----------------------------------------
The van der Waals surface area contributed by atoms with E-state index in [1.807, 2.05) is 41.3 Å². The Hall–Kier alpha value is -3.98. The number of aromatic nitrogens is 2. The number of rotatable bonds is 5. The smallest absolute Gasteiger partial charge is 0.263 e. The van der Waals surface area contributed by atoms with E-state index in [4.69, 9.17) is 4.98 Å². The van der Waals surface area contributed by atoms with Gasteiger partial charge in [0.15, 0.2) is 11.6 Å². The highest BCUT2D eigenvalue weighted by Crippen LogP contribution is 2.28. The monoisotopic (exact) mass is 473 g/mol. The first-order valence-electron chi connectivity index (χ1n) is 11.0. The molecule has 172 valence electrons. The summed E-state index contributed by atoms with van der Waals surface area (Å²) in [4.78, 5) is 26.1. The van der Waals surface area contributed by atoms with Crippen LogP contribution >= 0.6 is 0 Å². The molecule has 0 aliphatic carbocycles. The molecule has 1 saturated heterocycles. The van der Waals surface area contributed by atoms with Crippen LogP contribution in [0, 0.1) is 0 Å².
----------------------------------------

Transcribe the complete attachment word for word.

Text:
The van der Waals surface area contributed by atoms with E-state index in [1.807, 2.05) is 41.3 Å². The Hall–Kier alpha value is -3.98. The number of aromatic nitrogens is 2. The number of rotatable bonds is 5. The smallest absolute Gasteiger partial charge is 0.263 e. The van der Waals surface area contributed by atoms with E-state index in [4.69, 9.17) is 4.98 Å². The van der Waals surface area contributed by atoms with Gasteiger partial charge in [0.15, 0.2) is 11.6 Å². The highest BCUT2D eigenvalue weighted by Crippen LogP contribution is 2.28. The monoisotopic (exact) mass is 473 g/mol. The first-order valence-electron chi connectivity index (χ1n) is 11.0. The molecule has 172 valence electrons. The summed E-state index contributed by atoms with van der Waals surface area (Å²) in [4.78, 5) is 26.1. The van der Waals surface area contributed by atoms with Crippen LogP contribution >= 0.6 is 0 Å². The molecule has 0 aliphatic carbocycles. The molecule has 1 saturated heterocycles. The van der Waals surface area contributed by atoms with Crippen LogP contribution in [0, 0.1) is 0 Å².